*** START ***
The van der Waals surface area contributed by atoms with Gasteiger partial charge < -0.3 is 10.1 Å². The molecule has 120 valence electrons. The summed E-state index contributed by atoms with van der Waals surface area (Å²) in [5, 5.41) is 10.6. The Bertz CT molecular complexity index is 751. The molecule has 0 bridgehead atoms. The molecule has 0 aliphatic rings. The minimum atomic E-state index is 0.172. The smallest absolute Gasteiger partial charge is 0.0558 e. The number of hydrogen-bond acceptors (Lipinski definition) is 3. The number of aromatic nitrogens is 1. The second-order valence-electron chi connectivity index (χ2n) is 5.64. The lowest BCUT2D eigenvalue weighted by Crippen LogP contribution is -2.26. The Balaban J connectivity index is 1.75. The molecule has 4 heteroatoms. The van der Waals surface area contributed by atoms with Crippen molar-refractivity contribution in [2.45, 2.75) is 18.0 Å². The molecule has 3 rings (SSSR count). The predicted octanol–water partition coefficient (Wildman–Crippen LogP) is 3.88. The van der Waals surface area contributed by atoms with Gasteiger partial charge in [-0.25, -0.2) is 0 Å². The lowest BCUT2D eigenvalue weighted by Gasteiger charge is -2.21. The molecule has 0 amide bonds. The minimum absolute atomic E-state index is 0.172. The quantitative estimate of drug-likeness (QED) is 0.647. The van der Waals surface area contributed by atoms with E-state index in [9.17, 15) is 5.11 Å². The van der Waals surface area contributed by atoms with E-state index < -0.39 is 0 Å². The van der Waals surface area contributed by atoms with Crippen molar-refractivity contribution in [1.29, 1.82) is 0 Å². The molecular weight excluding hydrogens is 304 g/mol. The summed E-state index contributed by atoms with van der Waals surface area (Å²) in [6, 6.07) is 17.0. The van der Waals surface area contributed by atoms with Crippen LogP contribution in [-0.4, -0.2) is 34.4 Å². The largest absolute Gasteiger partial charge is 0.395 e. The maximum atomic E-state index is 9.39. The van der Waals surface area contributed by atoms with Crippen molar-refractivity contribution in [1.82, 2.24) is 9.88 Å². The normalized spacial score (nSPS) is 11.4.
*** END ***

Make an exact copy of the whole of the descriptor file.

The van der Waals surface area contributed by atoms with Gasteiger partial charge < -0.3 is 10.1 Å². The molecule has 120 valence electrons. The summed E-state index contributed by atoms with van der Waals surface area (Å²) in [5, 5.41) is 10.6. The Bertz CT molecular complexity index is 751. The molecule has 0 bridgehead atoms. The molecule has 0 aliphatic rings. The minimum atomic E-state index is 0.172. The smallest absolute Gasteiger partial charge is 0.0558 e. The number of hydrogen-bond acceptors (Lipinski definition) is 3. The number of aromatic nitrogens is 1. The second-order valence-electron chi connectivity index (χ2n) is 5.64. The lowest BCUT2D eigenvalue weighted by Crippen LogP contribution is -2.26. The Balaban J connectivity index is 1.75. The molecule has 4 heteroatoms. The van der Waals surface area contributed by atoms with Crippen molar-refractivity contribution in [2.45, 2.75) is 18.0 Å². The molecule has 3 rings (SSSR count). The predicted octanol–water partition coefficient (Wildman–Crippen LogP) is 3.88. The van der Waals surface area contributed by atoms with Gasteiger partial charge in [-0.25, -0.2) is 0 Å². The lowest BCUT2D eigenvalue weighted by Gasteiger charge is -2.21. The molecule has 0 amide bonds. The minimum absolute atomic E-state index is 0.172. The quantitative estimate of drug-likeness (QED) is 0.647. The van der Waals surface area contributed by atoms with E-state index in [9.17, 15) is 5.11 Å². The van der Waals surface area contributed by atoms with E-state index < -0.39 is 0 Å². The van der Waals surface area contributed by atoms with Crippen molar-refractivity contribution in [1.29, 1.82) is 0 Å². The molecular weight excluding hydrogens is 304 g/mol. The summed E-state index contributed by atoms with van der Waals surface area (Å²) in [6, 6.07) is 17.0. The van der Waals surface area contributed by atoms with Crippen LogP contribution in [-0.4, -0.2) is 34.4 Å². The largest absolute Gasteiger partial charge is 0.395 e. The maximum atomic E-state index is 9.39. The van der Waals surface area contributed by atoms with Crippen molar-refractivity contribution in [1.82, 2.24) is 9.88 Å². The normalized spacial score (nSPS) is 11.4.